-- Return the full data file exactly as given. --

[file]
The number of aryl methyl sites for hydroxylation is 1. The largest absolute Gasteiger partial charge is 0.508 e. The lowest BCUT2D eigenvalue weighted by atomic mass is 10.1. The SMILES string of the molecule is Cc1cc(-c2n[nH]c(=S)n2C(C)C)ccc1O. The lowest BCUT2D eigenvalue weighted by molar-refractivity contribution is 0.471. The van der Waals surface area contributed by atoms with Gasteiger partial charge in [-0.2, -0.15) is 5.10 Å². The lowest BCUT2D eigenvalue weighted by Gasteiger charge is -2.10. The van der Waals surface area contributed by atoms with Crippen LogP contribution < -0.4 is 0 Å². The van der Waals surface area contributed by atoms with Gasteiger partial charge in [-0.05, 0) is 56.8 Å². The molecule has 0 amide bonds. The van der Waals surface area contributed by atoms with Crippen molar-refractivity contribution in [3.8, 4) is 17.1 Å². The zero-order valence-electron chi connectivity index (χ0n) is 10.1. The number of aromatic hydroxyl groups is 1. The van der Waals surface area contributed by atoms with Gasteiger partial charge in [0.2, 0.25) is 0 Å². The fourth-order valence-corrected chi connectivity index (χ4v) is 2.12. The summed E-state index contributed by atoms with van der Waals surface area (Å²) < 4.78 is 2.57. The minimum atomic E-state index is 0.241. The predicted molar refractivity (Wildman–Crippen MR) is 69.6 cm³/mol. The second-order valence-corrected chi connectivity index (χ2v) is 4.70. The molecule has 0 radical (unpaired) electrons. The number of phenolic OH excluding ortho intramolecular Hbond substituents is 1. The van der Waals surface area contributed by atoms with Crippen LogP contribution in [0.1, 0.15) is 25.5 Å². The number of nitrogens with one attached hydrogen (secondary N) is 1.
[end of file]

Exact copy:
The number of aryl methyl sites for hydroxylation is 1. The largest absolute Gasteiger partial charge is 0.508 e. The lowest BCUT2D eigenvalue weighted by atomic mass is 10.1. The SMILES string of the molecule is Cc1cc(-c2n[nH]c(=S)n2C(C)C)ccc1O. The lowest BCUT2D eigenvalue weighted by molar-refractivity contribution is 0.471. The van der Waals surface area contributed by atoms with Gasteiger partial charge in [-0.2, -0.15) is 5.10 Å². The lowest BCUT2D eigenvalue weighted by Gasteiger charge is -2.10. The van der Waals surface area contributed by atoms with Crippen LogP contribution < -0.4 is 0 Å². The van der Waals surface area contributed by atoms with Gasteiger partial charge in [-0.05, 0) is 56.8 Å². The molecule has 0 amide bonds. The van der Waals surface area contributed by atoms with Crippen molar-refractivity contribution in [3.8, 4) is 17.1 Å². The zero-order valence-electron chi connectivity index (χ0n) is 10.1. The number of aromatic hydroxyl groups is 1. The van der Waals surface area contributed by atoms with Gasteiger partial charge in [0.2, 0.25) is 0 Å². The fourth-order valence-corrected chi connectivity index (χ4v) is 2.12. The summed E-state index contributed by atoms with van der Waals surface area (Å²) < 4.78 is 2.57. The minimum atomic E-state index is 0.241. The predicted molar refractivity (Wildman–Crippen MR) is 69.6 cm³/mol. The second-order valence-corrected chi connectivity index (χ2v) is 4.70. The molecule has 0 radical (unpaired) electrons. The number of phenolic OH excluding ortho intramolecular Hbond substituents is 1. The van der Waals surface area contributed by atoms with Crippen LogP contribution in [0.1, 0.15) is 25.5 Å². The number of nitrogens with one attached hydrogen (secondary N) is 1.